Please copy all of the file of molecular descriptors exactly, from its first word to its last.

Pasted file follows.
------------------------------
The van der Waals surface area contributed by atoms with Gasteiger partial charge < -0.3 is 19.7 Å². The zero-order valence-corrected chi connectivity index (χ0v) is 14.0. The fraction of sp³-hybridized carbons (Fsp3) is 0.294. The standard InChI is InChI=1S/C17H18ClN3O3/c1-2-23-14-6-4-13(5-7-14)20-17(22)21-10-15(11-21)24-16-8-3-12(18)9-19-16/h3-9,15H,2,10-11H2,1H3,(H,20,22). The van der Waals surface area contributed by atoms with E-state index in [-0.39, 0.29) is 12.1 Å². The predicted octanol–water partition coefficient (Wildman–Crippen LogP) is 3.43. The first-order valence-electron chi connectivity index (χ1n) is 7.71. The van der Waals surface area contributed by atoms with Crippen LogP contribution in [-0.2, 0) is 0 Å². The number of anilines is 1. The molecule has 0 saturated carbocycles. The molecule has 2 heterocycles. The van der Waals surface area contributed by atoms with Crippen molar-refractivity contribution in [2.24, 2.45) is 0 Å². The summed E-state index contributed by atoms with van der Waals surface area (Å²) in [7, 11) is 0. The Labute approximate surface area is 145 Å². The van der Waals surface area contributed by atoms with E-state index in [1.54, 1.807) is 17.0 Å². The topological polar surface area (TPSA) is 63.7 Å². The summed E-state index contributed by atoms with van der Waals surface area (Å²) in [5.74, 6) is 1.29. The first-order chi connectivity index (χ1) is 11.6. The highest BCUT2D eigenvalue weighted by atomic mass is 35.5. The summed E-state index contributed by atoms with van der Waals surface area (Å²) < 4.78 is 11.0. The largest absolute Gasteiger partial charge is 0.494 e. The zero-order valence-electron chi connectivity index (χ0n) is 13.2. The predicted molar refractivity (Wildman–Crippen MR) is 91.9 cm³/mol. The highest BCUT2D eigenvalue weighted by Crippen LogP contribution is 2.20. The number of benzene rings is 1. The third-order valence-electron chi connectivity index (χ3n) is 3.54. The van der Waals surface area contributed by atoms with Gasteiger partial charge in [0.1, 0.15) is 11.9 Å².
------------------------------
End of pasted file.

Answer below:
The van der Waals surface area contributed by atoms with Gasteiger partial charge < -0.3 is 19.7 Å². The zero-order valence-corrected chi connectivity index (χ0v) is 14.0. The fraction of sp³-hybridized carbons (Fsp3) is 0.294. The standard InChI is InChI=1S/C17H18ClN3O3/c1-2-23-14-6-4-13(5-7-14)20-17(22)21-10-15(11-21)24-16-8-3-12(18)9-19-16/h3-9,15H,2,10-11H2,1H3,(H,20,22). The van der Waals surface area contributed by atoms with E-state index in [-0.39, 0.29) is 12.1 Å². The predicted octanol–water partition coefficient (Wildman–Crippen LogP) is 3.43. The first-order valence-electron chi connectivity index (χ1n) is 7.71. The van der Waals surface area contributed by atoms with Crippen LogP contribution in [-0.2, 0) is 0 Å². The number of anilines is 1. The molecule has 0 saturated carbocycles. The molecule has 2 heterocycles. The van der Waals surface area contributed by atoms with Crippen molar-refractivity contribution in [2.24, 2.45) is 0 Å². The summed E-state index contributed by atoms with van der Waals surface area (Å²) in [7, 11) is 0. The Labute approximate surface area is 145 Å². The van der Waals surface area contributed by atoms with E-state index in [1.54, 1.807) is 17.0 Å². The topological polar surface area (TPSA) is 63.7 Å². The summed E-state index contributed by atoms with van der Waals surface area (Å²) in [5.74, 6) is 1.29. The first-order chi connectivity index (χ1) is 11.6. The highest BCUT2D eigenvalue weighted by atomic mass is 35.5. The summed E-state index contributed by atoms with van der Waals surface area (Å²) < 4.78 is 11.0. The largest absolute Gasteiger partial charge is 0.494 e. The zero-order valence-electron chi connectivity index (χ0n) is 13.2. The predicted molar refractivity (Wildman–Crippen MR) is 91.9 cm³/mol. The highest BCUT2D eigenvalue weighted by Crippen LogP contribution is 2.20. The number of benzene rings is 1. The third-order valence-electron chi connectivity index (χ3n) is 3.54. The van der Waals surface area contributed by atoms with Gasteiger partial charge in [0.1, 0.15) is 11.9 Å².